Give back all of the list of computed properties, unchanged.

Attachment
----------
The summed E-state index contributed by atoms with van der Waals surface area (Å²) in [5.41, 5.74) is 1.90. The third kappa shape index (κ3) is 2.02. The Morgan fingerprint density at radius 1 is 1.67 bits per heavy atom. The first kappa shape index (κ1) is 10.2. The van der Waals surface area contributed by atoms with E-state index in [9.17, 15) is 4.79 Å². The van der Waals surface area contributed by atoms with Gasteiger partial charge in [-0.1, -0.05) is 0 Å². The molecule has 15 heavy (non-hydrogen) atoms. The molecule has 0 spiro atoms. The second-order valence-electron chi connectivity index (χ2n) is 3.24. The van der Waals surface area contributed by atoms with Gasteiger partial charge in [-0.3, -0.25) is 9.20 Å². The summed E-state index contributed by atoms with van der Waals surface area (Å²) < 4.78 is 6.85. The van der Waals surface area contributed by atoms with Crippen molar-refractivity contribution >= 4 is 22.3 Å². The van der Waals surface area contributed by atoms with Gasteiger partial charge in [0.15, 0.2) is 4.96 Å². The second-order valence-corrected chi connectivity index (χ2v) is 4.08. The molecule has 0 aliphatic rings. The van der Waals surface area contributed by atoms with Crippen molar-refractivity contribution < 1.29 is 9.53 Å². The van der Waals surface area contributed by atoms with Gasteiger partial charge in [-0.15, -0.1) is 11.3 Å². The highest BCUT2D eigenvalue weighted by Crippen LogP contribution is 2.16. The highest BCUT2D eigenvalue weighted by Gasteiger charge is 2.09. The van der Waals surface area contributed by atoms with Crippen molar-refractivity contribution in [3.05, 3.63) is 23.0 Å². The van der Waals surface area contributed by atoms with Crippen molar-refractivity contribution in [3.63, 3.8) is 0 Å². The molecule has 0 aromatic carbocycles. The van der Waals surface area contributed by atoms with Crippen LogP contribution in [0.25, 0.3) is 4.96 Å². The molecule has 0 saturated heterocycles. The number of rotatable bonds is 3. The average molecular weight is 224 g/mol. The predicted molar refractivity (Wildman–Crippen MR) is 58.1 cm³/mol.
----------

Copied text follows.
The summed E-state index contributed by atoms with van der Waals surface area (Å²) in [5.41, 5.74) is 1.90. The third kappa shape index (κ3) is 2.02. The Morgan fingerprint density at radius 1 is 1.67 bits per heavy atom. The first kappa shape index (κ1) is 10.2. The van der Waals surface area contributed by atoms with E-state index in [9.17, 15) is 4.79 Å². The van der Waals surface area contributed by atoms with Gasteiger partial charge in [-0.1, -0.05) is 0 Å². The molecule has 15 heavy (non-hydrogen) atoms. The molecule has 0 spiro atoms. The second-order valence-electron chi connectivity index (χ2n) is 3.24. The van der Waals surface area contributed by atoms with Gasteiger partial charge in [-0.3, -0.25) is 9.20 Å². The summed E-state index contributed by atoms with van der Waals surface area (Å²) < 4.78 is 6.85. The van der Waals surface area contributed by atoms with Crippen molar-refractivity contribution >= 4 is 22.3 Å². The van der Waals surface area contributed by atoms with Gasteiger partial charge in [0.15, 0.2) is 4.96 Å². The second-order valence-corrected chi connectivity index (χ2v) is 4.08. The molecule has 0 aliphatic rings. The van der Waals surface area contributed by atoms with Crippen molar-refractivity contribution < 1.29 is 9.53 Å². The van der Waals surface area contributed by atoms with Gasteiger partial charge in [-0.15, -0.1) is 11.3 Å². The highest BCUT2D eigenvalue weighted by Crippen LogP contribution is 2.16. The highest BCUT2D eigenvalue weighted by Gasteiger charge is 2.09. The van der Waals surface area contributed by atoms with Crippen molar-refractivity contribution in [3.05, 3.63) is 23.0 Å². The van der Waals surface area contributed by atoms with Crippen molar-refractivity contribution in [3.63, 3.8) is 0 Å². The molecule has 0 aromatic carbocycles. The van der Waals surface area contributed by atoms with Crippen LogP contribution in [0.25, 0.3) is 4.96 Å². The molecule has 0 saturated heterocycles. The number of rotatable bonds is 3. The average molecular weight is 224 g/mol. The predicted molar refractivity (Wildman–Crippen MR) is 58.1 cm³/mol.